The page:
Google Comes Through In The Clutch

GoogleGoogle (GOOG) surprised the street today as first-quarter 2008 profit grew year over year and its revenue growth topped 42%. The “newsworthy” numbers break down like this:

  • For the quarter, net income grew to $1.31 billion from $1 billion one year ago
  • Earnings per share grew to $4.84, representing a growth rate of 52%
  • Google earnings beat wall street expectations by $0.32 per share

Google CEO credits the adjustments and innovation in the company’s search, ads and applications with the company’s healthy growth globally. This performance alleviated some of the economic worries battering its stock this year. Even with the after-hours surge in the stock price of 17% (up to $526) or so, the shares are still down 24% (from $691.5) year to date.
Of course, the above mentioned figures are fine.

But what interests me more is if Google is translating its earnings growth in into real spendable cash. According to its press release Google sports cash on its balance sheet north of $12 billion dollars. A lot of coin but down from last quarter’s $14 billion. Interesting. Not quite Berkshire Hathaway cash levels but Google’s success may put the company in a position where finding adequate investments for its money become harder to find.

A further perusal of the press release shows Google’s free cash flow for the quarter at $938 million. This represents 51% growth year over in cash flow. Free cash flow for the trailing 12 months topped $3.8 billion. Now that’s a tasty figure. With no real debt to speak of Google looks primed for more growth. Those of us who were patient enough to wait for Google share price to slip, as it has for most of 2008, should be in a fine position to enjoy Google upturn. That is if they can continue to execute.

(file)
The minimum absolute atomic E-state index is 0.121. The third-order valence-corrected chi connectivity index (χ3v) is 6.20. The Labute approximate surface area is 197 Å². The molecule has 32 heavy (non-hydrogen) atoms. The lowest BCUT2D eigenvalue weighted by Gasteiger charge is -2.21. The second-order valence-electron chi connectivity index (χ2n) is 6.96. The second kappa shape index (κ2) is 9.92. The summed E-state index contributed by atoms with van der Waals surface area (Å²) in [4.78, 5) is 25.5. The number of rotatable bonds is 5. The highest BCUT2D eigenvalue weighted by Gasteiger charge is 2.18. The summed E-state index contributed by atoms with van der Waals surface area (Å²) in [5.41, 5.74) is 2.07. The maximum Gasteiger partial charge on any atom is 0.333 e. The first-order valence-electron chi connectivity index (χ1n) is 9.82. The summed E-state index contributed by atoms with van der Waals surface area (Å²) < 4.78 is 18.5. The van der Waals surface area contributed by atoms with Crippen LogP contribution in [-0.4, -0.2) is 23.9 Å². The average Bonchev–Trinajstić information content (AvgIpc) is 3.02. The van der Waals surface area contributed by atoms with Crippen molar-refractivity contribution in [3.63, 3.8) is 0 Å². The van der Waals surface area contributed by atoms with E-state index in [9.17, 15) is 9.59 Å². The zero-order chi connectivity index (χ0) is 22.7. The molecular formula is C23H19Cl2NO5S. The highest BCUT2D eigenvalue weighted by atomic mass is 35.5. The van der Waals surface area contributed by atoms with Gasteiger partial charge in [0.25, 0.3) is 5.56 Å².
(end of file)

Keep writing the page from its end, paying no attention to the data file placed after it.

On the conference call Google assured investors that its business wasn't hampered by the economic slowdown and Schmidt, the company’s CEO remained confident they are “well-positioned for 2008 and beyond”. I think this is a fair statement given that Google receives a cool 51% of its revenues from outside the U.S. One of the advantages of a global business in a global economy.

Disclosure: I and the clients of Brick Financial Management, LLC owned shares of Google at the time of this writing.

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April 03, 2008

Traders Bet on Google to Buy Expedia

ExpediaTraders sent shares of Expedia (EXPE) up by about 15% over the last couple of days amid rumors that Google (GOOG) would be interested in purchasing the internet travel company. Certainly Google has the muscle to do it. But the company has not been agressive in acquiring e-commerce companies. Thus an acquisition of the travel company would represent a, albeit slight, departure from Google's current expansion modus operandi.

I find it interesting however that the companies did not outright deny they were in talks. A WSJ article (subscription needed) confirms the companies' reluctance to address the issue. Their respective silence seems slightly conspicuous to me. Definitely something to keep an eye on.

Disclosure: I and the clients of Brick Financial Management, LLC owned shares of Google at the time of this writing and do not currently but have owned shares of Expedia.

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May 09, 2006

Quick! Google or Ebay?

I had a thought. If I had a (figurative) gun to my head and needed to answer this question...

Whose business moat is larger and more treacherous to cross? Google's paid search and Ebay's online auctions?

...what would my answer be?

I won't tell you what my answer would be (hint: I and my clients own shares of Ebay) but, I think the knee-jerk answer is probably the correct answer in this case.

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About Brick Financial Management, LLC

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Brick Financial Management, LLC is a Registered Investment Advisor specializing in providing investment management services to individuals, families, organizations and institutions. We implement highly focused stock, bond, and balanced portfolios using an investment approach commonly referred to as value investing. Disclosure